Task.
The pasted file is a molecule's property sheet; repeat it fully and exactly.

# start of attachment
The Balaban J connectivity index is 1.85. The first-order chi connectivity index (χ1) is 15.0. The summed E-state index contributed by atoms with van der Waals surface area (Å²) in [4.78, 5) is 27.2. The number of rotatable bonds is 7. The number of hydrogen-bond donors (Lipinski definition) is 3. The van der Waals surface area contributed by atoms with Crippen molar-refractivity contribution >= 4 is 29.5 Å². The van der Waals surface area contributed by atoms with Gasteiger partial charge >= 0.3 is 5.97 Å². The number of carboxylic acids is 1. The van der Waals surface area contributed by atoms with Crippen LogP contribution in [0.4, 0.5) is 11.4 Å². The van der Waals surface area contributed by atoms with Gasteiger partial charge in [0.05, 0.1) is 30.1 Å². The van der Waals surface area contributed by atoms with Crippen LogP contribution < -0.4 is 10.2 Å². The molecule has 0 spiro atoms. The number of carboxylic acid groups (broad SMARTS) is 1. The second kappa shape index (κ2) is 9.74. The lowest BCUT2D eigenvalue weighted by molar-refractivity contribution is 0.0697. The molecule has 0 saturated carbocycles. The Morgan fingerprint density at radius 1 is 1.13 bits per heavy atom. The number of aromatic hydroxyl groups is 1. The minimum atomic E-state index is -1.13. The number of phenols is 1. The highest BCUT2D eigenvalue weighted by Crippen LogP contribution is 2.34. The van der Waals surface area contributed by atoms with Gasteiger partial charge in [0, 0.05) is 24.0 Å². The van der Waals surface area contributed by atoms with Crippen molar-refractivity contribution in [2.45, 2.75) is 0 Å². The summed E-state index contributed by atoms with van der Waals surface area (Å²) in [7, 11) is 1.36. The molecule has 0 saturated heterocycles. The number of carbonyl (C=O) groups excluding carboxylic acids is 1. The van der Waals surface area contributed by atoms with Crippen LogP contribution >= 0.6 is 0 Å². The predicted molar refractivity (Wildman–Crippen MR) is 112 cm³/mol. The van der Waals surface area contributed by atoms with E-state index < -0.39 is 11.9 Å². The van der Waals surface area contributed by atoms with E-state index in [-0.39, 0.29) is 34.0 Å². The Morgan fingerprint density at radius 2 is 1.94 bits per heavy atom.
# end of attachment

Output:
The Balaban J connectivity index is 1.85. The first-order chi connectivity index (χ1) is 15.0. The summed E-state index contributed by atoms with van der Waals surface area (Å²) in [4.78, 5) is 27.2. The number of rotatable bonds is 7. The number of hydrogen-bond donors (Lipinski definition) is 3. The van der Waals surface area contributed by atoms with Crippen molar-refractivity contribution >= 4 is 29.5 Å². The van der Waals surface area contributed by atoms with Gasteiger partial charge >= 0.3 is 5.97 Å². The number of carboxylic acids is 1. The van der Waals surface area contributed by atoms with Crippen LogP contribution in [0.4, 0.5) is 11.4 Å². The van der Waals surface area contributed by atoms with Gasteiger partial charge in [0.05, 0.1) is 30.1 Å². The van der Waals surface area contributed by atoms with Crippen LogP contribution < -0.4 is 10.2 Å². The molecule has 0 spiro atoms. The number of carboxylic acid groups (broad SMARTS) is 1. The second kappa shape index (κ2) is 9.74. The lowest BCUT2D eigenvalue weighted by molar-refractivity contribution is 0.0697. The molecule has 0 saturated carbocycles. The Morgan fingerprint density at radius 1 is 1.13 bits per heavy atom. The number of aromatic hydroxyl groups is 1. The minimum atomic E-state index is -1.13. The number of phenols is 1. The highest BCUT2D eigenvalue weighted by Crippen LogP contribution is 2.34. The van der Waals surface area contributed by atoms with Gasteiger partial charge in [0, 0.05) is 24.0 Å². The van der Waals surface area contributed by atoms with Crippen molar-refractivity contribution in [2.45, 2.75) is 0 Å². The summed E-state index contributed by atoms with van der Waals surface area (Å²) in [7, 11) is 1.36. The molecule has 0 saturated heterocycles. The number of carbonyl (C=O) groups excluding carboxylic acids is 1. The van der Waals surface area contributed by atoms with Crippen LogP contribution >= 0.6 is 0 Å². The predicted molar refractivity (Wildman–Crippen MR) is 112 cm³/mol. The van der Waals surface area contributed by atoms with E-state index < -0.39 is 11.9 Å². The van der Waals surface area contributed by atoms with E-state index in [-0.39, 0.29) is 34.0 Å². The Morgan fingerprint density at radius 2 is 1.94 bits per heavy atom.